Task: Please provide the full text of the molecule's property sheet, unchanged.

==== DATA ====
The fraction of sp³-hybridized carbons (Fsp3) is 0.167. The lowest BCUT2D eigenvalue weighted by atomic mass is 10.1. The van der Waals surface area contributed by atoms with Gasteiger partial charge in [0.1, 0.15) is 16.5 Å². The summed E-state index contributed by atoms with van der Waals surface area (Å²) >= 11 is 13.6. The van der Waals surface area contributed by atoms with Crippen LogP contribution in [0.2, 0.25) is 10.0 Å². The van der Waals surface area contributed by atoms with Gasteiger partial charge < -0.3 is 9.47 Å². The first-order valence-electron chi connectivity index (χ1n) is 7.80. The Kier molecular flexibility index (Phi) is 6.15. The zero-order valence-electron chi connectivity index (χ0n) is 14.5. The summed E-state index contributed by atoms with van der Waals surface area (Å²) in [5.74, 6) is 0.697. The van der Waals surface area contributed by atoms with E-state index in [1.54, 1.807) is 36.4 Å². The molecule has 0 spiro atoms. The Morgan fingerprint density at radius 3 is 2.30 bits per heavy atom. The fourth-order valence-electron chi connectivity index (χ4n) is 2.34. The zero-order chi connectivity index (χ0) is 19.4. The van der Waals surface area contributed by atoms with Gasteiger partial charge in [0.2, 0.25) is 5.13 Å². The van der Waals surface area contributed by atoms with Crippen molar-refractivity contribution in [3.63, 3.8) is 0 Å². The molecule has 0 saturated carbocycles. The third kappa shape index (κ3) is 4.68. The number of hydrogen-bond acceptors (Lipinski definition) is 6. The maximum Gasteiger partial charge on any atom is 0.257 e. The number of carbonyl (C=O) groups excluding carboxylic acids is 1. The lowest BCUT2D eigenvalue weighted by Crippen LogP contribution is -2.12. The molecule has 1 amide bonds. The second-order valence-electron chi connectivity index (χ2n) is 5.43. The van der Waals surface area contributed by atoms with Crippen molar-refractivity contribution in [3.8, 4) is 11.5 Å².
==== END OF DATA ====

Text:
The fraction of sp³-hybridized carbons (Fsp3) is 0.167. The lowest BCUT2D eigenvalue weighted by atomic mass is 10.1. The van der Waals surface area contributed by atoms with Gasteiger partial charge in [0.1, 0.15) is 16.5 Å². The summed E-state index contributed by atoms with van der Waals surface area (Å²) >= 11 is 13.6. The van der Waals surface area contributed by atoms with Crippen LogP contribution in [0.2, 0.25) is 10.0 Å². The van der Waals surface area contributed by atoms with Gasteiger partial charge < -0.3 is 9.47 Å². The first-order valence-electron chi connectivity index (χ1n) is 7.80. The Kier molecular flexibility index (Phi) is 6.15. The zero-order valence-electron chi connectivity index (χ0n) is 14.5. The summed E-state index contributed by atoms with van der Waals surface area (Å²) in [5.74, 6) is 0.697. The van der Waals surface area contributed by atoms with E-state index in [1.54, 1.807) is 36.4 Å². The molecule has 0 spiro atoms. The Morgan fingerprint density at radius 3 is 2.30 bits per heavy atom. The fourth-order valence-electron chi connectivity index (χ4n) is 2.34. The zero-order chi connectivity index (χ0) is 19.4. The van der Waals surface area contributed by atoms with Gasteiger partial charge in [0.2, 0.25) is 5.13 Å². The van der Waals surface area contributed by atoms with Crippen molar-refractivity contribution in [3.63, 3.8) is 0 Å². The molecule has 0 saturated carbocycles. The third kappa shape index (κ3) is 4.68. The number of hydrogen-bond acceptors (Lipinski definition) is 6. The maximum Gasteiger partial charge on any atom is 0.257 e. The number of carbonyl (C=O) groups excluding carboxylic acids is 1. The lowest BCUT2D eigenvalue weighted by Crippen LogP contribution is -2.12. The molecule has 1 amide bonds. The second-order valence-electron chi connectivity index (χ2n) is 5.43. The van der Waals surface area contributed by atoms with Crippen molar-refractivity contribution in [3.8, 4) is 11.5 Å².